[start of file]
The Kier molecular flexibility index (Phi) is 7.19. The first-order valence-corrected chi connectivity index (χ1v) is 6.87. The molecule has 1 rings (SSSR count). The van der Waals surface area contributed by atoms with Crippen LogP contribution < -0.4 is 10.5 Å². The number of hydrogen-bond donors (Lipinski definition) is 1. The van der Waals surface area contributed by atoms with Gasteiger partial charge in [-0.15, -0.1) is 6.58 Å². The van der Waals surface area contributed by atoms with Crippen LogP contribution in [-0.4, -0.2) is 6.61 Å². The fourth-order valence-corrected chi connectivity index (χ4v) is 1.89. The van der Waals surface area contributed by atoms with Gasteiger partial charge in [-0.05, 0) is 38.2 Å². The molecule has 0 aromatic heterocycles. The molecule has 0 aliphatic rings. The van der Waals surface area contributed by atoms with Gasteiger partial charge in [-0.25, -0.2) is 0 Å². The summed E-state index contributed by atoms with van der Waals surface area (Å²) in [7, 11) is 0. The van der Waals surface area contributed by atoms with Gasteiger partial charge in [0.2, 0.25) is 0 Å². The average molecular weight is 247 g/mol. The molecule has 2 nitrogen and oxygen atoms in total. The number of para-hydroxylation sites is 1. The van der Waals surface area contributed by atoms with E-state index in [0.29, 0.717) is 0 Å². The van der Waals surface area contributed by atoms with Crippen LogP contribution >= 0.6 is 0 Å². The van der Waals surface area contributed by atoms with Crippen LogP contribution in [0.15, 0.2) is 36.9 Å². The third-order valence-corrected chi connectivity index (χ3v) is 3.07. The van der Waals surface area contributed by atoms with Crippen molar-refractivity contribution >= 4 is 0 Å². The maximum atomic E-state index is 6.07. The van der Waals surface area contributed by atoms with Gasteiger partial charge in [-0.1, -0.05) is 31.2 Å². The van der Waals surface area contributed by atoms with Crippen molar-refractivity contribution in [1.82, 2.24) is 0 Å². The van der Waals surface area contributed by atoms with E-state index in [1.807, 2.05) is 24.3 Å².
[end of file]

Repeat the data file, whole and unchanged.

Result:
The Kier molecular flexibility index (Phi) is 7.19. The first-order valence-corrected chi connectivity index (χ1v) is 6.87. The molecule has 1 rings (SSSR count). The van der Waals surface area contributed by atoms with Crippen LogP contribution < -0.4 is 10.5 Å². The number of hydrogen-bond donors (Lipinski definition) is 1. The van der Waals surface area contributed by atoms with Gasteiger partial charge in [-0.15, -0.1) is 6.58 Å². The van der Waals surface area contributed by atoms with Crippen LogP contribution in [-0.4, -0.2) is 6.61 Å². The fourth-order valence-corrected chi connectivity index (χ4v) is 1.89. The van der Waals surface area contributed by atoms with Gasteiger partial charge in [-0.05, 0) is 38.2 Å². The molecule has 0 aromatic heterocycles. The molecule has 0 aliphatic rings. The van der Waals surface area contributed by atoms with Gasteiger partial charge in [-0.25, -0.2) is 0 Å². The summed E-state index contributed by atoms with van der Waals surface area (Å²) in [7, 11) is 0. The van der Waals surface area contributed by atoms with Gasteiger partial charge in [0.2, 0.25) is 0 Å². The average molecular weight is 247 g/mol. The molecule has 2 nitrogen and oxygen atoms in total. The number of para-hydroxylation sites is 1. The van der Waals surface area contributed by atoms with E-state index in [0.29, 0.717) is 0 Å². The van der Waals surface area contributed by atoms with Crippen LogP contribution >= 0.6 is 0 Å². The van der Waals surface area contributed by atoms with Crippen LogP contribution in [0.15, 0.2) is 36.9 Å². The third-order valence-corrected chi connectivity index (χ3v) is 3.07. The van der Waals surface area contributed by atoms with Crippen molar-refractivity contribution >= 4 is 0 Å². The maximum atomic E-state index is 6.07. The van der Waals surface area contributed by atoms with Gasteiger partial charge in [-0.1, -0.05) is 31.2 Å². The van der Waals surface area contributed by atoms with Crippen molar-refractivity contribution in [1.82, 2.24) is 0 Å². The van der Waals surface area contributed by atoms with E-state index in [1.807, 2.05) is 24.3 Å².